Tesla wins key China security clearance during Musk visit

Tesla wins key China security clearance during Musk visit

Musk arrived in Beijing on Sunday for his second trip in less than a year to China in a bid to boost his firm's fortunes in the world's biggest electric car market
Musk arrived in Beijing on Sunday for his second trip in less than a year to China in a bid to boost his firm's fortunes in the world's biggest electric car market. Photo: GREG BAKER / AFP
Source: AFP

Tesla received a key security clearance from China during Elon Musk's whistlestop visit to the world's biggest electric car market, which wrapped up on Monday.

The tech billionaire arrived on Sunday for his second trip to China in less than a year, meeting top officials including Premier Li Qiang as he worked to boost his electric car company's fortunes in the face of intense competition from local challengers such as BYD.

On the same day, Tesla's locally produced models were listed among the EVs that meet China's data security requirements for smart cars, clearing a key regulatory hurdle.

Musk boarded his private jet at Beijing Capital Airport just before 1:00 pm (0500 GMT), and a Chinese flight tracking app said it was bound for Anchorage, Alaska.

Despite the growing market share of domestic automakers, Teslas remain among the best-selling EVs in China.

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The firm has been working to boost sales through its "Full Self Driving" (FSD) features, which need to be compliant with strict data and privacy laws.

It appeared to inch closer to that approval by teaming up with Chinese tech titan Baidu for maps and navigation, Bloomberg reported Monday.

These advanced assisted driving features do not make its cars fully autonomous, and Tesla says its autopilot and FSD capabilities are meant to be used under driver supervision.

It sells FSD to Tesla owners for $8,000 in the United States, or for a $99 monthly subscription.

Tesla did not immediately respond to AFP queries about FSD in China and the reported partnership with Baidu.

Tesla CEO Elon Musk gets off a minibus before boarding his private plane at Beijing airport
Tesla CEO Elon Musk gets off a minibus before boarding his private plane at Beijing airport. Photo: GREG BAKER / AFP
Source: AFP

Earlier this month, in response to a question on his social media platform X, Musk said FSD availability in China "may be possible very soon".

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That report came a day after the China Association of Automobile Manufacturers (CAAM) said Tesla's Model 3 and Model Y were compliant with data security laws.

CAAM, which tested vehicles with a national computer security regulator, said in a statement that the approved models satisfied rules on the collection and processing of personal data, including the recordings of faces outside the car.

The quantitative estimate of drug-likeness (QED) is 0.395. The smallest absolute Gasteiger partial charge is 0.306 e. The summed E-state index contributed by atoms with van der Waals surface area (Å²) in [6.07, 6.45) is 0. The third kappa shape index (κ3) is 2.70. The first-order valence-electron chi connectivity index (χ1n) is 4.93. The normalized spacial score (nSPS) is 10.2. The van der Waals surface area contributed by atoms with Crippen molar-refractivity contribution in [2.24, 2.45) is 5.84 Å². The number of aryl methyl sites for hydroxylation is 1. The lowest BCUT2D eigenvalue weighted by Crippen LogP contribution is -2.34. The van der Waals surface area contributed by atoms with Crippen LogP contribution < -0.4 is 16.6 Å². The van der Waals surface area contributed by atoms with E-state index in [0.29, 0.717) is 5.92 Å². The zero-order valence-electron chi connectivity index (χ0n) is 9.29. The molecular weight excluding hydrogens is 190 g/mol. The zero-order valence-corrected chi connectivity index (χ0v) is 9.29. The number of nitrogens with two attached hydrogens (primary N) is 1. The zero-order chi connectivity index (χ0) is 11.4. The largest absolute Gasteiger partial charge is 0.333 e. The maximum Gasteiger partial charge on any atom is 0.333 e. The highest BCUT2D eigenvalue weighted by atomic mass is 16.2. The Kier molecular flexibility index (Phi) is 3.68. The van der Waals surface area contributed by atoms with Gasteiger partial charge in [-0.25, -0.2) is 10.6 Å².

FSD 'no guarantee'

FSD could help Tesla cars stand out in a Chinese market awash with models that offer customers a wide variety of connected and smart features, analysts said.

Tesla's Model 3 and Model Y "have become uncompetitive", said Tu Le, the founder and managing director of Sino Auto Insights.

"There's still no guarantee of additional sales but without FSD, Tesla has nothing new to offer consumers who are now used to seeing refreshes on EVs every 6-9 months."

The cost of FSD on top of Tesla cars' retail price may prove to be another hurdle for consumers.

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"Tesla's FSD is not free... There doesn't seem to be much willingness among current Chinese Tesla owners to pay for and use it," Zhong Shi, an analyst with the China Automobile Dealers Association, told AFP.

"Many Chinese car companies offer similar features for free or at discounted prices, so users are willing to try it because it doesn't add to their financial burden."

The China Association of Automobile Manufacturers has said Tesla's Model Y (pictured) was compliant with data security laws
The China Association of Automobile Manufacturers has said Tesla's Model Y (pictured) was compliant with data security laws. Photo: Brandon Bell / GETTY IMAGES NORTH AMERICA/Getty Images via AFP/File
Source: AFP

China has led the electric car revolution.

"Based on today's policy settings, almost 1 in 3 cars on the roads in China by 2030 is set to be electric," the International Energy Agency said last week in its annual Global EV Outlook.

Musk and Tesla's China efforts reflect the importance of this hugely lucrative market for foreign automakers.

Two Japanese car giants last week said they would team up with Chinese tech firms to enhance their artificial intelligence capabilities.

Toyota said it would join hands with gaming giant Tencent on AI to try and capitalise on Chinese consumers' growing appetite for advanced smart features in the cars it sells in China.

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Like other foreign manufacturers, Toyota has struggled to keep up in the ultra-competitive Chinese market, especially as it shifts to electric.

Toyota competitor Nissan also said it would work with Baidu in the same field, cooperating on AI research and to use the Chinese search engine giant's AI tech in cars for the local market.

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